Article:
Tenants in Common Vs. Joint Tenancy: Summing Up the Differences

Investing in real estate is a decision that requires careful thought and contemplation regarding issues of ownership and possession, which is when terms like joint tenancy and tenants in common come in the picture. One, or more than one, individual may be the owner of a property; couples may opt to hold the title to a property as community property wherein both partners have equal interest; or people may choose to establish a trust and transfer the ownership of the property to reduce tax burden. To deal with these and other such ownership scenarios, tenants in common and joint tenancy are legal arrangements that are widely followed.

What Is Tenants in Common

Regardless of their stake in the property, that may be equal or unequal, tenants in common, who are not required by law to be related, have equal rights of possession. In other words, one may occupy the property despite owning the smallest share even in the absence of other co-tenants. Upon death of a co-tenant, the heir inherits the erstwhile co-tenant’s share while others maintain their status quo, unless the surviving co-tenants are named in the will, in which case they may inherit the deceased’s share. Tenants have the right to buy out co-tenants provided the latter is willing.

In certain cases it might be desirable to identify specific shares in a property for each owner to be able to leave his or her share in the property to a nominated person besides the owner. It is the preferred choice in such situations. Also this way of title holding allows a co-tenant to use his/her share of the property as a collateral for seeking loans. Thus providing the tenants the option of diversifying their portfolio of real properties by investing in different properties.

One of the pitfalls is that the heir, who may not be a surviving co-tenant, may be disinterested in holding on to the property. The remaining co-tenants may object to the property being sold off and force the heir to file a partition action whereby the court is entrusted with the task of distributing the proceeds of the property that is sold as per court orders. Filing a partition action or buying out tenants will result in dissolution of the current arrangement of holding property.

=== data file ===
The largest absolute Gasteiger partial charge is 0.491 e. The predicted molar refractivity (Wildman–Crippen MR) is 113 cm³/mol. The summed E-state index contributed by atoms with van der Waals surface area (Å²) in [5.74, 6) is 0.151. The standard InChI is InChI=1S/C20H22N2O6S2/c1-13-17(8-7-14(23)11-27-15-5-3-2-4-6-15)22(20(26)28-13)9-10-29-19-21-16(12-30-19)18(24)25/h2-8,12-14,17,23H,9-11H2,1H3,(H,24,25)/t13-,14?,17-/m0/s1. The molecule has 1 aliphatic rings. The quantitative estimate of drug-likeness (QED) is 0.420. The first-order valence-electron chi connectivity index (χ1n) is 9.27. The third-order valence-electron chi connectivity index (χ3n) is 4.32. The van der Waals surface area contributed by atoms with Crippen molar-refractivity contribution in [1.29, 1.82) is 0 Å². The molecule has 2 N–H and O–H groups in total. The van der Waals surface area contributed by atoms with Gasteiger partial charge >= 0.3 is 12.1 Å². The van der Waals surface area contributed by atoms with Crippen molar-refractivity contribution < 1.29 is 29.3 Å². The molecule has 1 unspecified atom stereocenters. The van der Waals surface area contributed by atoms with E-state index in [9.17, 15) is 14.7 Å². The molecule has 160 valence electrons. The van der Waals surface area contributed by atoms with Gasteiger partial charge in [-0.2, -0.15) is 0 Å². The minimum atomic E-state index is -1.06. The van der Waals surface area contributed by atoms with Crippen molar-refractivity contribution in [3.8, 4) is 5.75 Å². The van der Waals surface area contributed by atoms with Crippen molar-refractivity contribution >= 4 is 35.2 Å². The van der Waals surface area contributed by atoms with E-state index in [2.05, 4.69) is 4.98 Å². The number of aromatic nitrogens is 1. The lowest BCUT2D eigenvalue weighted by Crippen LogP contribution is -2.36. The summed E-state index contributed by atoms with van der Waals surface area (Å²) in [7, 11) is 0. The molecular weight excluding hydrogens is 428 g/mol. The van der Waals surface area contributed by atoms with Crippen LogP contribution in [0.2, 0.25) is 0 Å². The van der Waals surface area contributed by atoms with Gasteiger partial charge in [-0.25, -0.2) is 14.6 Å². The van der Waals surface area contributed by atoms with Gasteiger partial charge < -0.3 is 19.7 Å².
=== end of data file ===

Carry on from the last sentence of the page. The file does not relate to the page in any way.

What Is Joint Tenancy

Joint tenancy requires each tenant to have equal interest or ownership in addition to having equal rights of possession. The owners, who receive the title on the same deed and at the same time, have the right to break a joint tenancy, and create a tenancy in common, by selling their share of the property to another individual. Since it results in the decedent’s share being passed on to the surviving tenants, it involves the right of survivorship. A property, that is held under joint tenancy, cannot be sold without the permission of all the tenants.

The biggest advantage is that the surviving tenants inherit the property regardless of whether the decedent left a will or died intestate. Joint tenancy can help avoid probate, which is a lengthy and costly process, that may result in survivors struggling to establish their claim. Every will is thoroughly reviewed by a probate court. In case a person dies without a will (intestate), the process becomes even more cumbersome. It can help people avoid the pitfalls of the probate process. Another feature is equal responsibility towards discharging loans that have been procured using the property, that is held under joint tenancy, as a collateral.

As far as disadvantages go, a joint tenancy may prove to be a costly mistake in case of broken relationships, both professional and personal, since joint tenancy does not permit one to sell or encumber one’s share of the asset without prior permission from the other tenants. The asset in a joint tenancy is exposed to the creditors of all the joint owners. The property could be subject to seizure, sale or collection in case a joint owner has credit issues or files for bankruptcy.

Regarding which option is better, people interested in real estate investment should explore the available options, of procuring the title to the property, by comparing the pros and cons of tenants in common and joint tenancy. In the end it all depends on your individual needs and circumstances. Joint tenancies are the preferred option of many married couples because they want the property to pass automatically to the surviving spouse, if one of them dies. Besides they don’t see any advantage in defining separate shares. The alternative of common tenancy is used in instances when specific share is desirable.

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